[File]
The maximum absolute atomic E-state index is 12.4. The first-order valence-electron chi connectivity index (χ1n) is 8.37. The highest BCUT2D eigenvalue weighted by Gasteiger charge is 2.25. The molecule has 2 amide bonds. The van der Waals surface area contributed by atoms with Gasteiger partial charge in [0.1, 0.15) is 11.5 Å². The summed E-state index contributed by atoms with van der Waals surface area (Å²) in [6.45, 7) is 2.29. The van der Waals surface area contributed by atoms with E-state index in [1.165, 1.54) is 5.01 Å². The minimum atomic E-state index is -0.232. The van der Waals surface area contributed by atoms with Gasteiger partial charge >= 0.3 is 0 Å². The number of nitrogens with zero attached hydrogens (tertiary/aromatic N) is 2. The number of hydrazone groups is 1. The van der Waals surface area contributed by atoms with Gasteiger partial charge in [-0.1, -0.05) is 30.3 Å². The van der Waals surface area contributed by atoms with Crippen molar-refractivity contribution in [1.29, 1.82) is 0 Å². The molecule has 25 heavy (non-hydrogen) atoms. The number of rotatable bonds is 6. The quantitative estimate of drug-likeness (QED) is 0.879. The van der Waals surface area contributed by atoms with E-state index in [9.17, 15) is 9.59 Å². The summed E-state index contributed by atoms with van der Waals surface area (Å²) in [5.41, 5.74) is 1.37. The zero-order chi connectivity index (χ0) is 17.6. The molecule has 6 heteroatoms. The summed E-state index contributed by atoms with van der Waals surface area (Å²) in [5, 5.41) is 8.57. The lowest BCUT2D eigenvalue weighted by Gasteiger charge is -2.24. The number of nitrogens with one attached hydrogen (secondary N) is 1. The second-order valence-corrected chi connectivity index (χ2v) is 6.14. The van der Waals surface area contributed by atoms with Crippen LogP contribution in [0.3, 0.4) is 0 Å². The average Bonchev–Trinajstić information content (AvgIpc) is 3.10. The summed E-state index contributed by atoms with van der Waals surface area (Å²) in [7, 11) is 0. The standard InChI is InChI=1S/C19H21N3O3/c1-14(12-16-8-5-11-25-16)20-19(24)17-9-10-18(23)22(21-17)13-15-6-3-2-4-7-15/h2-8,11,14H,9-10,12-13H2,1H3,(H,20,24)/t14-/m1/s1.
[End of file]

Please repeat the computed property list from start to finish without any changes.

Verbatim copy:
The maximum absolute atomic E-state index is 12.4. The first-order valence-electron chi connectivity index (χ1n) is 8.37. The highest BCUT2D eigenvalue weighted by Gasteiger charge is 2.25. The molecule has 2 amide bonds. The van der Waals surface area contributed by atoms with Gasteiger partial charge in [0.1, 0.15) is 11.5 Å². The summed E-state index contributed by atoms with van der Waals surface area (Å²) in [6.45, 7) is 2.29. The van der Waals surface area contributed by atoms with E-state index in [1.165, 1.54) is 5.01 Å². The minimum atomic E-state index is -0.232. The van der Waals surface area contributed by atoms with Gasteiger partial charge >= 0.3 is 0 Å². The number of nitrogens with zero attached hydrogens (tertiary/aromatic N) is 2. The number of hydrazone groups is 1. The van der Waals surface area contributed by atoms with Gasteiger partial charge in [-0.1, -0.05) is 30.3 Å². The van der Waals surface area contributed by atoms with Crippen molar-refractivity contribution in [1.29, 1.82) is 0 Å². The molecule has 25 heavy (non-hydrogen) atoms. The number of rotatable bonds is 6. The quantitative estimate of drug-likeness (QED) is 0.879. The van der Waals surface area contributed by atoms with E-state index in [9.17, 15) is 9.59 Å². The summed E-state index contributed by atoms with van der Waals surface area (Å²) in [5.41, 5.74) is 1.37. The zero-order chi connectivity index (χ0) is 17.6. The molecule has 6 heteroatoms. The summed E-state index contributed by atoms with van der Waals surface area (Å²) in [5, 5.41) is 8.57. The lowest BCUT2D eigenvalue weighted by Gasteiger charge is -2.24. The number of nitrogens with one attached hydrogen (secondary N) is 1. The second-order valence-corrected chi connectivity index (χ2v) is 6.14. The van der Waals surface area contributed by atoms with Crippen LogP contribution in [0.3, 0.4) is 0 Å². The average Bonchev–Trinajstić information content (AvgIpc) is 3.10. The summed E-state index contributed by atoms with van der Waals surface area (Å²) in [7, 11) is 0. The standard InChI is InChI=1S/C19H21N3O3/c1-14(12-16-8-5-11-25-16)20-19(24)17-9-10-18(23)22(21-17)13-15-6-3-2-4-7-15/h2-8,11,14H,9-10,12-13H2,1H3,(H,20,24)/t14-/m1/s1.